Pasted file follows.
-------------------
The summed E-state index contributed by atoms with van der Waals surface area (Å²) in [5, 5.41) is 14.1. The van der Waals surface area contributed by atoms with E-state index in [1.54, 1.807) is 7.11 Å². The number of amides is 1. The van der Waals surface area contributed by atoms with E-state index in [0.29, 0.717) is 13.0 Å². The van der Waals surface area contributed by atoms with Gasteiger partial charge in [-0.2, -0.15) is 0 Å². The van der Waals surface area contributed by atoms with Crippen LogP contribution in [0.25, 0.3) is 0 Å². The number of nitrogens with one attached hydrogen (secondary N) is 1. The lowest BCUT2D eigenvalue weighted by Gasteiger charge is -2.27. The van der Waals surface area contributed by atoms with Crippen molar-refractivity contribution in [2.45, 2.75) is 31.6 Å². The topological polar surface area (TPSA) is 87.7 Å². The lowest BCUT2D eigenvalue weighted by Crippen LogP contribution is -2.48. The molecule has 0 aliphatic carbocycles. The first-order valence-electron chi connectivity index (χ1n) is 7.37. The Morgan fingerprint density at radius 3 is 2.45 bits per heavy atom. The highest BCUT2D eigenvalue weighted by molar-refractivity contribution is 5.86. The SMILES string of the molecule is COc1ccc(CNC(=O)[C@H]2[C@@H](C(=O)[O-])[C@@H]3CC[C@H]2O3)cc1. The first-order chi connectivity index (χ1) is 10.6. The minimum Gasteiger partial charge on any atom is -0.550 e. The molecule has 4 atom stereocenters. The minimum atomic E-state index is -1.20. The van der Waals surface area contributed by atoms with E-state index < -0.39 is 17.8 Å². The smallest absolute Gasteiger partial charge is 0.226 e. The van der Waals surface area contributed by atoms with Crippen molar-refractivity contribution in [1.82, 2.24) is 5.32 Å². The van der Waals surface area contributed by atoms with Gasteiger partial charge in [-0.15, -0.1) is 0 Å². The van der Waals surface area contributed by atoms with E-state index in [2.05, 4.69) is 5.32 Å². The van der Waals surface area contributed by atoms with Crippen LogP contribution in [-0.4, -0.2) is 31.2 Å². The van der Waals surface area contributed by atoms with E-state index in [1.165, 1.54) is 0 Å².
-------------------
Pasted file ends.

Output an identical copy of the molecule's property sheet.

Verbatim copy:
The summed E-state index contributed by atoms with van der Waals surface area (Å²) in [5, 5.41) is 14.1. The van der Waals surface area contributed by atoms with E-state index in [1.54, 1.807) is 7.11 Å². The number of amides is 1. The van der Waals surface area contributed by atoms with E-state index in [0.29, 0.717) is 13.0 Å². The van der Waals surface area contributed by atoms with Gasteiger partial charge in [-0.2, -0.15) is 0 Å². The van der Waals surface area contributed by atoms with Crippen LogP contribution in [0.25, 0.3) is 0 Å². The number of nitrogens with one attached hydrogen (secondary N) is 1. The lowest BCUT2D eigenvalue weighted by Gasteiger charge is -2.27. The van der Waals surface area contributed by atoms with Crippen molar-refractivity contribution in [2.45, 2.75) is 31.6 Å². The topological polar surface area (TPSA) is 87.7 Å². The lowest BCUT2D eigenvalue weighted by Crippen LogP contribution is -2.48. The molecule has 0 aliphatic carbocycles. The first-order valence-electron chi connectivity index (χ1n) is 7.37. The Morgan fingerprint density at radius 3 is 2.45 bits per heavy atom. The highest BCUT2D eigenvalue weighted by molar-refractivity contribution is 5.86. The SMILES string of the molecule is COc1ccc(CNC(=O)[C@H]2[C@@H](C(=O)[O-])[C@@H]3CC[C@H]2O3)cc1. The first-order chi connectivity index (χ1) is 10.6. The minimum Gasteiger partial charge on any atom is -0.550 e. The molecule has 4 atom stereocenters. The minimum atomic E-state index is -1.20. The van der Waals surface area contributed by atoms with E-state index < -0.39 is 17.8 Å². The smallest absolute Gasteiger partial charge is 0.226 e. The van der Waals surface area contributed by atoms with Crippen molar-refractivity contribution in [1.82, 2.24) is 5.32 Å². The van der Waals surface area contributed by atoms with Gasteiger partial charge in [-0.15, -0.1) is 0 Å². The van der Waals surface area contributed by atoms with E-state index in [2.05, 4.69) is 5.32 Å². The van der Waals surface area contributed by atoms with Crippen LogP contribution in [-0.4, -0.2) is 31.2 Å². The van der Waals surface area contributed by atoms with E-state index in [1.165, 1.54) is 0 Å².